The close of the holiday weekend brought more tragedy to Western New York waterways with the presumed drowning of two people near Niagara Falls – bringing to six the number of people who have died in local waterways over the past five weeks.
The search continued late Sunday for the two people who fell into the Niagara River on Saturday. The first, a 23-year-old Amherst man, was hiking with friends at Whirlpool State Park when he fell into the water near the Niagara Whirlpool in the Lower Niagara River.
New York State Parks Police searched for the man until 9:40 p.m. Saturday, when they had to suspend those efforts for the night and turn their attention to looking for a woman who reportedly went over the American falls at Prospect Point.
Officials still hadn’t identified or found either person as of Sunday afternoon. If they are found to have died, they would be the fifth and sixth to be claimed by Western New York’s waters since June 3. Five of the six cases have happened since Thursday.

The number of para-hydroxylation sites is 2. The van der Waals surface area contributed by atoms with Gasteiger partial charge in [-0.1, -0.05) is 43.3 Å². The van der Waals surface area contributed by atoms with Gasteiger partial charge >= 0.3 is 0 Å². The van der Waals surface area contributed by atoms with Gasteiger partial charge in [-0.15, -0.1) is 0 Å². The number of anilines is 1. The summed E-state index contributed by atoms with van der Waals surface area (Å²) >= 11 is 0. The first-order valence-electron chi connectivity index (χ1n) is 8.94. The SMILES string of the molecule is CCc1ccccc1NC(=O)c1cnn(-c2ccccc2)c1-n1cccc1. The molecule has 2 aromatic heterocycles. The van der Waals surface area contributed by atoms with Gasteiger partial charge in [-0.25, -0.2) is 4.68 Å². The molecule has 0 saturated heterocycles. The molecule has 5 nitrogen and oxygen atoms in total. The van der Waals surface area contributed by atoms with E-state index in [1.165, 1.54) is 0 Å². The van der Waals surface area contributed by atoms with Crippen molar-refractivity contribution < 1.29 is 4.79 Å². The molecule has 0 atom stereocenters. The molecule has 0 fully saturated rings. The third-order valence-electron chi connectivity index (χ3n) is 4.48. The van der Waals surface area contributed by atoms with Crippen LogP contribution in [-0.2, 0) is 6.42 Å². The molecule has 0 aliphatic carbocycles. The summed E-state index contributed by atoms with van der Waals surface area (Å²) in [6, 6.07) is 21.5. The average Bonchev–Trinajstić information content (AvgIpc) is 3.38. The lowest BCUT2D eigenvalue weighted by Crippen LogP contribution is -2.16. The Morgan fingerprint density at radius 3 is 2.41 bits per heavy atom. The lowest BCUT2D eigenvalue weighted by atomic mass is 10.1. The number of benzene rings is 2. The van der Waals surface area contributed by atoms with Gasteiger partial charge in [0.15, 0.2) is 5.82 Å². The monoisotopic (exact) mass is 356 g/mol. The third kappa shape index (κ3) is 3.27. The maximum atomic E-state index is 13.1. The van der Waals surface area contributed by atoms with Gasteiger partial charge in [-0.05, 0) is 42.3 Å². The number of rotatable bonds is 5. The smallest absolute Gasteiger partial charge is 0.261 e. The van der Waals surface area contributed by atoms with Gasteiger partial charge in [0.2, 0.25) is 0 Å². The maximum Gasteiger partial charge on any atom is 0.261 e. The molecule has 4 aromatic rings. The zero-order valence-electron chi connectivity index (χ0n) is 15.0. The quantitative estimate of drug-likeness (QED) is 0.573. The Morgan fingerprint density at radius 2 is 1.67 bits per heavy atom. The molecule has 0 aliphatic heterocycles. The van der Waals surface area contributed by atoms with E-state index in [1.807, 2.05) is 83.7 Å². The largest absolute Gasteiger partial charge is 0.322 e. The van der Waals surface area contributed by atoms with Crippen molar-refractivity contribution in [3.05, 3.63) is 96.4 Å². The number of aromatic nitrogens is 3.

On June 3, Mustafa Ismail, 17, of Buffalo, drowned in the act of saving his younger sister in the Niagara River off Squaw Island.
Thursday night, two youths – Alexis Matte, 16, of Buffalo, and Dondre Herring, 17, of Lackawanna – drowned in South Buffalo’s Union Ship Canal after swimming there.
And early Saturday afternoon, Jan Carlos Delosantos-Nunez, 17, of Jamestown, was found underwater in Lake Erie near Monroe Marina in the Chautauqua County town of Westfield.
Lt. Clyde Doty of the Parks Police said the two missing people near Niagara Falls would be in the same area of the Lower Niagara River. The woman who fell over the waterfall “more than likely” is not still alive, according to Doty, but the search was still under way for both.